There have been countless films set against the backdrop of a post-apocalyptic New York teeming with wildlife and overgrown with plants, both Planet of the Apes and I Am Legend come to mind. In this animated short titled Wrapped from Roman Kaelin, Falko Paeper and Florian Wittmann, we instead see the demise of the city as a vivid time-lapse that blends real footage, CG, and several of its own science fiction twists. The time-lapse begins with the death of a small rat that sets in motion the complete demise of the city’s human-made infrastructure that is quickly razed by super powerful vines. They share about the project:

“Wrapped” is a VFX driven short film by Roman Kälin, Falko Paeper and Florian Wittmann that combines Time Lapse Photography with CG to create a new reality. The short explores the effects of time and change focusing on the the world’s seemingly never ending cycles. The deterioration of one is the foundation for another. This fact takes on new dimensions when the unexpected forces of nature clash with the existing structures of our civilization.

Wrapped was originally released in 2014 and was screened at over 100 festivals picking up tons of accolades along the way. The film was made viewable online for the first time ever today. (via Vimeo Staff Picks)

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Dramatic Aerial Landscape Photos of Our Impact on Nature Captured by Daniel Beltrá 

February 8th 2007. Southern Ocean.

February 8th 2007, Southern Ocean, all images © Daniel Beltrá

During his past two decades as a photographer, Daniel Beltrá has photographed landscapes in all seven continents, exploring equally the beauty and tragedy found in nature across the globe. Beltrá works mostly in the air, providing the viewer with the expansive scale of what he encounters while perched inside an airplane or helicopter such as the Deepwater Horizon oil spill which he captured over the span of two months.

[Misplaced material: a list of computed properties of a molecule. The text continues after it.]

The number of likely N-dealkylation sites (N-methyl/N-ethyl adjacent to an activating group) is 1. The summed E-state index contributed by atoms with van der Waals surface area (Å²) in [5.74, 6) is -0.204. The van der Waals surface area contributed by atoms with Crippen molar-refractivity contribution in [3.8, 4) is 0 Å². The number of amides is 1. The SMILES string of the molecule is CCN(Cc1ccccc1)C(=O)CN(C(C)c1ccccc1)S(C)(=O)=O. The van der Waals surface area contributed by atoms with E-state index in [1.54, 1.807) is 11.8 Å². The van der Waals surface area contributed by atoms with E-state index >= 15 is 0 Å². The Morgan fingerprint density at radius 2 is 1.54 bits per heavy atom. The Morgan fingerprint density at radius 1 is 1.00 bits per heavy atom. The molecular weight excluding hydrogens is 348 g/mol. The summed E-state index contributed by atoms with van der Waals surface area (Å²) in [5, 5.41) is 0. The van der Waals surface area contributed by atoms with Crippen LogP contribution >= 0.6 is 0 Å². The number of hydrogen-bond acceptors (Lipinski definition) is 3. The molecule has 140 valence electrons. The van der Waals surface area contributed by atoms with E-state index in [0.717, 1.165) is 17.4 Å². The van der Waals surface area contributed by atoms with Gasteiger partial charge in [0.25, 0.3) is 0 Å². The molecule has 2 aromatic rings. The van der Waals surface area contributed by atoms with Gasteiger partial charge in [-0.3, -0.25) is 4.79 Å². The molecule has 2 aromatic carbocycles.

Other locations the Spanish photographer has traveled to included the Brazilian Amazon, the Arctic, the Southern Oceans, and the Patagonian ice fields. Beltrá was drawn to each of these locations due to the complexity of nature found at each. He explains in his artist statement that the “fragility of our ecosystems is a continuous thread throughout my work. My photographs show the vast scale of transformation our world is under from human-made stresses.”

Beltrá hopes that his unique aerial perspective and subject matter instill an understanding of how we are directly affecting the environment around us and at the edges of the globe. Many of his images from locations in Iceland and Greenland were recently included in his solo exhibition “Ice/Green Lands” at Catherine Edelman Gallery in Chicago that closed on March 5, 2016. The photographer also recently published a collection of his images from the 2010 BP oil spill in his book SPILL. You can see more of his expansive landscape photography on his Instagram and Facebook. (via Ignant)

August 19th, 2014. Ilulissat, Greenland

August 19th, 2014, Ilulissat, Greenland

August 24th, 2014. Ilulissat, Greenland

August 24th, 2014, Ilulissat, Greenland

July 7th 2014, Iceland aerials

July 7th 2014, Iceland aerials

Water in Iceland's Ölfusá River flows around sandbars towards the Atlantic Ocean, July 7th 2014. The Ölfusá is Iceland's largest river and its watershed drains 6100 square kilometers or 1/7th of Iceland, including the Langjökull glacier. According to a recent study by the University of Arizona to be published in Geophysical Research Letters, parts of Iceland are rising as much as 35mm per year; this is directly related to the melting of Iceland's glaciers and to global warming.

July 7th 2014, Iceland’s Ölfusá River

September 16, 2013. Brazil. Aerials from Manaus to Santarem. Photo by Daniel Beltra for Greenpeace

September 16, 2013, Brazil. Aerials from Manaus to Santarem

September 10th, 2012. Arctic Ocean. Greenpeace MY Arctic Sunrise ship expedition to the Arctic to document the lowest sea ice level on record. Photo by Daniel Beltra for Greenpeace

September 10th, 2012, Arctic Ocean

Para, Brazil. February 11, 2012. Aerials south of Santarem and along the road BR163. Rainforest in the Tapajós River, coordinates: -4.737923-56.448047. Photo by Daniel Beltra for Greenpeace

February 11, 2012, Para, Brazil

Louisiana (USA). May 6th, 2010. Aerial view of the oil leaked from the Deepwater Horizon wellhead, the BP leased oil platform exploded April 20 and sank after burning. Leaking an estimate of more than 200,000 gallons of crude oil per day from the broken pipeline to the sea. Eleven workers are missing, presumed dead. Photo by Daniel Beltra/Greenpeace

May 6th, 2010, Aerial view of the oil leaked from the Deepwater Horizon wellhead